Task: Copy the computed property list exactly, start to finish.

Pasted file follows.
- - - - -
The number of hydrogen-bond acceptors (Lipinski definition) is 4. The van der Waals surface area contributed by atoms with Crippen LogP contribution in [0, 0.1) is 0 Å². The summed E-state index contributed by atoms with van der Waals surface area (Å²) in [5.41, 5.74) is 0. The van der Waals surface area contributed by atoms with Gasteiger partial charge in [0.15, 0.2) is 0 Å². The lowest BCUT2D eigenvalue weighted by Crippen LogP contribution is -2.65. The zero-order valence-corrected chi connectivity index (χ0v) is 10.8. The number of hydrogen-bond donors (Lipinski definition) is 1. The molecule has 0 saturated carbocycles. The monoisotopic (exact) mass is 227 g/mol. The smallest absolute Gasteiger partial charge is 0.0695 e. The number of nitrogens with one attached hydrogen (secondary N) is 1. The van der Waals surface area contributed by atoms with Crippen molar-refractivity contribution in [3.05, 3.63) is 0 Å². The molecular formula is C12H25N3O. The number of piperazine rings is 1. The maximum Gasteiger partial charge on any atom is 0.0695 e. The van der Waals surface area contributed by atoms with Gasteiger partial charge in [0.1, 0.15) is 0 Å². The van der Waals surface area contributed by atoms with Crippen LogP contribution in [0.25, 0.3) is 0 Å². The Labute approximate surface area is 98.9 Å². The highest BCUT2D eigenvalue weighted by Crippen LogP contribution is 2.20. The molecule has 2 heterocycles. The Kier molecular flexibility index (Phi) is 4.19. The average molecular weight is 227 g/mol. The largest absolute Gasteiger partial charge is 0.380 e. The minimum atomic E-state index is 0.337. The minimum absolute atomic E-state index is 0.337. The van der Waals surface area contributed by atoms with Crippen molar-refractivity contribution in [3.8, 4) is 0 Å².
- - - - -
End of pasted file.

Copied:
The number of hydrogen-bond acceptors (Lipinski definition) is 4. The van der Waals surface area contributed by atoms with Crippen LogP contribution in [0, 0.1) is 0 Å². The summed E-state index contributed by atoms with van der Waals surface area (Å²) in [5.41, 5.74) is 0. The van der Waals surface area contributed by atoms with Gasteiger partial charge in [0.15, 0.2) is 0 Å². The lowest BCUT2D eigenvalue weighted by Crippen LogP contribution is -2.65. The zero-order valence-corrected chi connectivity index (χ0v) is 10.8. The number of hydrogen-bond donors (Lipinski definition) is 1. The molecule has 0 saturated carbocycles. The monoisotopic (exact) mass is 227 g/mol. The smallest absolute Gasteiger partial charge is 0.0695 e. The number of nitrogens with one attached hydrogen (secondary N) is 1. The van der Waals surface area contributed by atoms with Crippen molar-refractivity contribution in [3.05, 3.63) is 0 Å². The molecular formula is C12H25N3O. The number of piperazine rings is 1. The maximum Gasteiger partial charge on any atom is 0.0695 e. The van der Waals surface area contributed by atoms with Gasteiger partial charge in [0.1, 0.15) is 0 Å². The van der Waals surface area contributed by atoms with Crippen LogP contribution in [0.25, 0.3) is 0 Å². The Labute approximate surface area is 98.9 Å². The highest BCUT2D eigenvalue weighted by Crippen LogP contribution is 2.20. The molecule has 2 heterocycles. The Kier molecular flexibility index (Phi) is 4.19. The average molecular weight is 227 g/mol. The largest absolute Gasteiger partial charge is 0.380 e. The minimum atomic E-state index is 0.337. The minimum absolute atomic E-state index is 0.337. The van der Waals surface area contributed by atoms with Crippen molar-refractivity contribution in [3.8, 4) is 0 Å².